Part 4 – Geologists Run X-Ray Diffractometer on Corguinho, Brazil Stones

“You have presented us with objects that are well outside the things we have encountered before, outside our experience.”

- Art Johnson, Ph.D., Prof. of Geology, Univ. of Pennsylvania

 

Left: The two halves of Stone 2 split by analytical chemist, Phyllis Budinger, for infrared study and EDS plots. Right: Stone 1 in profile to show disk-shape. Stone 1 is 16mm in diameter and weighs 3.2051 grams. Stone 2 before being broken in two was also 16mm in diameter and weighed 3.3068 grams. Both Stone 1 and Stone 2 were collected by Brazilian businessman, Felipe Branco, on September 15, 2002, after a “rain of rocks” on the Urandir Oliveira farm in Corguinho, Brazil. Photograph © 2003 by Linda Moulton Howe.
Left: The two halves of Stone 2 split by analytical chemist, Phyllis Budinger, for infrared study and EDS plots. Right: Stone 1 in profile to show disk-shape. Stone 1 is 16mm in diameter and weighs 3.2051 grams. Stone 2 before being broken in two was also 16mm in diameter and weighed 3.3068 grams. Both Stone 1 and Stone 2 were collected by Brazilian businessman, Felipe Branco, on September 15, 2002, after a “rain of rocks” on the Urandir Oliveira farm in Corguinho, Brazil. Photograph © 2003 by Linda Moulton Howe.
Melted rock sample from shallow crater on Corguinho,  Brazil, hilltop discovered in October 2000, by local residents  who saw a light come down out of the sky toward the hill  and rise up again. Photograph © 2003 by Linda Moulton Howe.
Melted rock sample from shallow crater on Corguinho, Brazil, hilltop discovered in October 2000, by local residents who saw a light come down out of the sky toward the hill and rise up again. Photograph © 2003 by Linda Moulton Howe.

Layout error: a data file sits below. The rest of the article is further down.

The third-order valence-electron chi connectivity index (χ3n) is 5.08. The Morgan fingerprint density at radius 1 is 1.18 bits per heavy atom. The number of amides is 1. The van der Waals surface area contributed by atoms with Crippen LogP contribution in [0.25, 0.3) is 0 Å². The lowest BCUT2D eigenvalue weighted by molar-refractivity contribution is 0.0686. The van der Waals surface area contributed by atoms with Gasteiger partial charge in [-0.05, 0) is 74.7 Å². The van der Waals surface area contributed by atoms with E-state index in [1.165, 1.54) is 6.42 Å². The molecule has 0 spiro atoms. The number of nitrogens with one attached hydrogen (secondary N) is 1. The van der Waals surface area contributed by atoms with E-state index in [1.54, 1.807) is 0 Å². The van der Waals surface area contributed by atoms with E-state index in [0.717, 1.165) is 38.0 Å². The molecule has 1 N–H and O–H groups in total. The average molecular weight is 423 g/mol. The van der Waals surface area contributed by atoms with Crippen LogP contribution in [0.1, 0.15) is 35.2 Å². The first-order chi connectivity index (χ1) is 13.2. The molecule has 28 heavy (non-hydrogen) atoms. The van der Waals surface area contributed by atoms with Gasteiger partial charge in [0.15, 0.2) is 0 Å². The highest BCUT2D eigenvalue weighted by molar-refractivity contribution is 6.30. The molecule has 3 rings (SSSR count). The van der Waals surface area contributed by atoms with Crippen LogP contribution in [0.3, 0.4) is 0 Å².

June 6, 2003  Philadelphia, Pennsylvania - Biophysicists W. C. Levengood's observations about the titanium and magnetic quality of the Corguinho, Brazil stones were reinforced by the x-ray diffractometry (XRD) work done May 22-23 at the University of Pennsylvania. Prof. Johnson, whose field is soil analysis, had selected nine objects from my rock trays and collection bags. I also gave him two halves of Stone 2 that Phyllis Budinger had split open. During the first XRD run, he was joined by Prof. Gomaa Omar, an eminent rock expert, and another geologist who specializes in rare earth isotopes. First up was one half of Stone 2, which they called the “button” on the XRD analysis shown below.

Second was a piece of the melted rock that local Corguinho eyewitnesses found in October 2000 after a light came down to the top of a hill and took off again. That rock was arbitrarily labeled “lightening strike” because Dr. Omar said very high temperature had to have been involved.

 

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